people

Remembering the people of Dartmouth

Here’s a list of five historical figures from Dartmouth’s past.

Sara Findlay (1865-1927): Sara Findlay was born in Dartmouth in 1865. She was an admired educator and well loved member of the community. She contributed greatly to the Dartmouth education system, including teaching night classes to school dropouts. The Findlay Community Centre, located on Elliot Street, was named in her honour.

Sara Findlay

Sara Findlay

Allan Bundy: Allan Bundy was born in Dartmouth and was the first African Canadian to fly as a pilot in the Royal Canadian Air Force. After graduating from Dartmouth High School, Bundy received a scholarship to study chemistry at Dalhousie University. When WWII broke out, he enlisted in the air force and flew 42 missions in Europe.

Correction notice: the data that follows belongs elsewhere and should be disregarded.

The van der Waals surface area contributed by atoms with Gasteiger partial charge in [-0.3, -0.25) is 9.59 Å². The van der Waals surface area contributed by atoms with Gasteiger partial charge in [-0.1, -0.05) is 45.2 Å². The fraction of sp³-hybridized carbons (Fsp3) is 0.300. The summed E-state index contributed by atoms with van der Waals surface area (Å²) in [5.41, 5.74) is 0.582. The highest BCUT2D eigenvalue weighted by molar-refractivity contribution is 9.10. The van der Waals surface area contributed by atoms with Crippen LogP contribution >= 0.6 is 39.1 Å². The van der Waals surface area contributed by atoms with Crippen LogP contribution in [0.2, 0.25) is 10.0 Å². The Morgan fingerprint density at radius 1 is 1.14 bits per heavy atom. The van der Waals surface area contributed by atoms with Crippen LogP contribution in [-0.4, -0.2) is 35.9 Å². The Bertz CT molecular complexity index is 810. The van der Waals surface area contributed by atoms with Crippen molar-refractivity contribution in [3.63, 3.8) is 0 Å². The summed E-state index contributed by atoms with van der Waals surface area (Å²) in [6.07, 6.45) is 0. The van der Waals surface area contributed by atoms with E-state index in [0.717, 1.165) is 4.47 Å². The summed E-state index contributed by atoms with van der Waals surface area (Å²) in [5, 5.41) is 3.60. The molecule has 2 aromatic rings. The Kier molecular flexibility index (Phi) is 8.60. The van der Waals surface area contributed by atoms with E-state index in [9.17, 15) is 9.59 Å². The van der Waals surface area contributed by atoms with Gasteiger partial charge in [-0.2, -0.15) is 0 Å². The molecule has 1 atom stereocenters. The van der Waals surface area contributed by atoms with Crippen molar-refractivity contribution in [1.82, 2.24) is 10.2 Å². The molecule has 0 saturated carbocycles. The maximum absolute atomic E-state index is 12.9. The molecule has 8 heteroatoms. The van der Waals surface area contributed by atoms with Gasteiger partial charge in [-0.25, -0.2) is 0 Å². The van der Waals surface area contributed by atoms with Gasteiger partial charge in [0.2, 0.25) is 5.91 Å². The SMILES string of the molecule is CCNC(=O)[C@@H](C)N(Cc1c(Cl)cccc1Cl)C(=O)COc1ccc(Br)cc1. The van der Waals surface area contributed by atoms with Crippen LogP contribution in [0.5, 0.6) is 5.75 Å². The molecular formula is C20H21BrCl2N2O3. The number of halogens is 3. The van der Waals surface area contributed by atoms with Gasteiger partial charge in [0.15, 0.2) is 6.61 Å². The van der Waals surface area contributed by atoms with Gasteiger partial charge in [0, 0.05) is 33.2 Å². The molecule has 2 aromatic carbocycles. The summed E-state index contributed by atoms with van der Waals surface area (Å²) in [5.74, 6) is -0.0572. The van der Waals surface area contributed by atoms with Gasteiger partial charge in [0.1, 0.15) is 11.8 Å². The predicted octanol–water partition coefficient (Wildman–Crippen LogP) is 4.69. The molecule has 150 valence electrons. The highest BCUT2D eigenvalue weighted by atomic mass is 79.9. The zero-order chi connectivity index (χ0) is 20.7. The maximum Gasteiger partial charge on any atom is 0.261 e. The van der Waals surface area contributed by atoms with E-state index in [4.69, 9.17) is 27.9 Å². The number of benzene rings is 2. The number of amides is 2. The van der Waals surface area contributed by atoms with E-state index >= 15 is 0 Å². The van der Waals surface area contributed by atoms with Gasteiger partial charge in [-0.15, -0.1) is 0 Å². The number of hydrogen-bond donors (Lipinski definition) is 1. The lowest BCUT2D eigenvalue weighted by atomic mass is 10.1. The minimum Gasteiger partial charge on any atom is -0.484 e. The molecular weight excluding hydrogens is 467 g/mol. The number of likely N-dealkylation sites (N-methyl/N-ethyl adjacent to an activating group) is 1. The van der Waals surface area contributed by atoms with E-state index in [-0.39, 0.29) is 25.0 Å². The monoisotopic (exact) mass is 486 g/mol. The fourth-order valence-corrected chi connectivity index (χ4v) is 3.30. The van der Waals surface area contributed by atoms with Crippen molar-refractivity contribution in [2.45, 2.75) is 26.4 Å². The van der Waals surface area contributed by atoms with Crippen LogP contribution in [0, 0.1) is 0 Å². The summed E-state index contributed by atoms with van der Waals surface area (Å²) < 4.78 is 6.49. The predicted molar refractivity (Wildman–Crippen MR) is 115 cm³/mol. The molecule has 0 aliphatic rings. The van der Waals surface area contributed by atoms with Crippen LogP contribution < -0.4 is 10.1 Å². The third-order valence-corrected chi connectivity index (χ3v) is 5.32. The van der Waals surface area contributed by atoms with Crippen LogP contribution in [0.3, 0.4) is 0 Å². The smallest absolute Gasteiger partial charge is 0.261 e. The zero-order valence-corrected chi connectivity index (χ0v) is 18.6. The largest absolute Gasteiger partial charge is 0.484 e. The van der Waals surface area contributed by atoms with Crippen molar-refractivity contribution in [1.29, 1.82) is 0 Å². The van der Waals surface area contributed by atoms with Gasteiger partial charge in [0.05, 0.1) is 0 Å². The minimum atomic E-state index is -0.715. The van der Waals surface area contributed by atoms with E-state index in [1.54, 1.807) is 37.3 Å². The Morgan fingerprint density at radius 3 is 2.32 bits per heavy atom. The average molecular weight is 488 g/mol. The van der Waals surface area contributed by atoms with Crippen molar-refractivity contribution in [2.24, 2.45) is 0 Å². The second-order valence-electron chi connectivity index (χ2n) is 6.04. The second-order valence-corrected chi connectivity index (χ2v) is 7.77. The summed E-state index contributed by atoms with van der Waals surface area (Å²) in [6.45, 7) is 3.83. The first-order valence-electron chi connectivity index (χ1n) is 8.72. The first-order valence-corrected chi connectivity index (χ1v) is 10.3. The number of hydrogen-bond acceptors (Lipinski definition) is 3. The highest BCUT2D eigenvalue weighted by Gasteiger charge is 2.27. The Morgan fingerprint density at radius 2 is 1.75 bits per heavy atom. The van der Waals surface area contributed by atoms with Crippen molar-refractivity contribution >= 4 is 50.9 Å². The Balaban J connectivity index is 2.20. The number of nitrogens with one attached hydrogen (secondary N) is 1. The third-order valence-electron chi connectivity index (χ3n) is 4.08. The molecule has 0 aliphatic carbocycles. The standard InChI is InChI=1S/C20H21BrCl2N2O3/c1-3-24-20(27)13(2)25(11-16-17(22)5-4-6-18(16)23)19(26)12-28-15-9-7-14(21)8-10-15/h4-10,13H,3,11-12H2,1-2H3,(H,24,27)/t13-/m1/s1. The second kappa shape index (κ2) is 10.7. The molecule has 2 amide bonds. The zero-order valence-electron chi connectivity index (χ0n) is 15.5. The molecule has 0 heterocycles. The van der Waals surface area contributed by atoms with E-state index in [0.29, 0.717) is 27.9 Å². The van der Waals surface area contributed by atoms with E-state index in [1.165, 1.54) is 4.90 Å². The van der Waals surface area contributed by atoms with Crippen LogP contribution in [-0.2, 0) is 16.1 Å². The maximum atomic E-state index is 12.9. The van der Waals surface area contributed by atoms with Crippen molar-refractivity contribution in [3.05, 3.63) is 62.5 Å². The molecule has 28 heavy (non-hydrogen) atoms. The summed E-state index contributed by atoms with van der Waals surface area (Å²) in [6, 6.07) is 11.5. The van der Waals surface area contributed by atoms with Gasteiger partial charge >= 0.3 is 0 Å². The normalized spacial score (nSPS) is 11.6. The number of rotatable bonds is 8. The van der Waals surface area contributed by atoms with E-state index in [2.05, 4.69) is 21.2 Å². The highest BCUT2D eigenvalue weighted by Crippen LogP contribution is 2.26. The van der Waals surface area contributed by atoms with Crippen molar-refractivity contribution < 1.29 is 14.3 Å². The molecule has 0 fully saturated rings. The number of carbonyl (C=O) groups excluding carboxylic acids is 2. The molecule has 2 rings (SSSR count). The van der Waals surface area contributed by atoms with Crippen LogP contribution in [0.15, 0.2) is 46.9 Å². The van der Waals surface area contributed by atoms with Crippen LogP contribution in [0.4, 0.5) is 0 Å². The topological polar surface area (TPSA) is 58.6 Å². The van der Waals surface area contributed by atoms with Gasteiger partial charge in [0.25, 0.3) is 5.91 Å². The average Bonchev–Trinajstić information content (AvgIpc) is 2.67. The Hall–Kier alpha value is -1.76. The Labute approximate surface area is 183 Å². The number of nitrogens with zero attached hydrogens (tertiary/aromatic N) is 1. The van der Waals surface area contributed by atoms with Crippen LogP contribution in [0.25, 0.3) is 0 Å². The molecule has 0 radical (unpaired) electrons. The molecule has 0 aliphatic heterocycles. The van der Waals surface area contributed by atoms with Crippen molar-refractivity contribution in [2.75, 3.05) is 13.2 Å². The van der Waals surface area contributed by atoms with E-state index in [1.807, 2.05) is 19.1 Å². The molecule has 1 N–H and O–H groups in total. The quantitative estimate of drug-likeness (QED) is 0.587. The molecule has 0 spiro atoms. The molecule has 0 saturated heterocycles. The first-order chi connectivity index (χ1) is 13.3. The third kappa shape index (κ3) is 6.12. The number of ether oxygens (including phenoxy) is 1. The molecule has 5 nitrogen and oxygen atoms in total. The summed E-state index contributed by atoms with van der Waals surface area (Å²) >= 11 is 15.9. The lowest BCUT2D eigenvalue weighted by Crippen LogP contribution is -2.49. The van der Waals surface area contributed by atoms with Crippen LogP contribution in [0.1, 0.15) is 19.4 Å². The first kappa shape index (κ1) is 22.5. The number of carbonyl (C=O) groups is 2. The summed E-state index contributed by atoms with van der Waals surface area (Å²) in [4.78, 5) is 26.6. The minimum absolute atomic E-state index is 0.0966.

war-bundy

Courtesy of the Canada. Dept. of National Defence

John Forbes (1833-1915): Mr. Forbes was an inventor. He is credited with designing the first spring-loaded ice skate, which revolutionized the sports of skating and Hockey. He lived in the “Lakeside House” which still stands on Crichton Avenue.

The Starr skate, designed by Forbes.

The Starr skate, designed by Forbes.

The Motts: Henry Mott (1797-1866) was the first to manufacture chocolates in Canada. His son, John Prescott Mott (1820-1890), took over the business and expanded it. The Mott factory, which was located on the Dartmouth waterfront, produced chocolates, soaps, candles and spices. His success made John Mott one of the wealthiest men in the province.

Duncan Waddell: A Scottish immigrant, Waddell owned a piece of land just north of Tufts Cove. When naming his homestead, Waddell made reference to the stream that ran through his land. The Scottish word for stream is “burn” so he named his home Burnside. The land was eventually sold off, but the business park still keeps the name given by its original owner.

Map of the Burnside Industrial Park

Map of the Burnside Industrial Park

 

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